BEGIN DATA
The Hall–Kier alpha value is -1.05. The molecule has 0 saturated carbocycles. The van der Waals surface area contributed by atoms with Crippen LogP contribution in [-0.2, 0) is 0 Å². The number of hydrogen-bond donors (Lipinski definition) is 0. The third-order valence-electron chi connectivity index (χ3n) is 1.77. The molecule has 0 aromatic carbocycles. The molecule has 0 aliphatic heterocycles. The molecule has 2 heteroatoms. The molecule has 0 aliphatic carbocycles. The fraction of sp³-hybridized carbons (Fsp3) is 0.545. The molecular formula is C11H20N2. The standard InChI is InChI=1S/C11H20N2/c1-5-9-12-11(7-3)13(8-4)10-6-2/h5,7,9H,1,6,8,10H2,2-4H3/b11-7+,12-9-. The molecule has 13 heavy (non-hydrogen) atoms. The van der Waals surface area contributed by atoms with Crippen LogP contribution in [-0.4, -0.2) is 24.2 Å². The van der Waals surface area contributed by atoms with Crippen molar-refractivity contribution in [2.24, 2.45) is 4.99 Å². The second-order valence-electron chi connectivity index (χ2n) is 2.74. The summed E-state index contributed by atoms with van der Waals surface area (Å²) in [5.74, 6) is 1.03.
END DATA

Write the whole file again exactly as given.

The Hall–Kier alpha value is -1.05. The molecule has 0 saturated carbocycles. The van der Waals surface area contributed by atoms with Crippen LogP contribution in [-0.2, 0) is 0 Å². The number of hydrogen-bond donors (Lipinski definition) is 0. The third-order valence-electron chi connectivity index (χ3n) is 1.77. The molecule has 0 aromatic carbocycles. The molecule has 0 aliphatic heterocycles. The molecule has 2 heteroatoms. The molecule has 0 aliphatic carbocycles. The fraction of sp³-hybridized carbons (Fsp3) is 0.545. The molecular formula is C11H20N2. The standard InChI is InChI=1S/C11H20N2/c1-5-9-12-11(7-3)13(8-4)10-6-2/h5,7,9H,1,6,8,10H2,2-4H3/b11-7+,12-9-. The molecule has 13 heavy (non-hydrogen) atoms. The van der Waals surface area contributed by atoms with Crippen LogP contribution in [-0.4, -0.2) is 24.2 Å². The van der Waals surface area contributed by atoms with Crippen molar-refractivity contribution in [2.24, 2.45) is 4.99 Å². The second-order valence-electron chi connectivity index (χ2n) is 2.74. The summed E-state index contributed by atoms with van der Waals surface area (Å²) in [5.74, 6) is 1.03.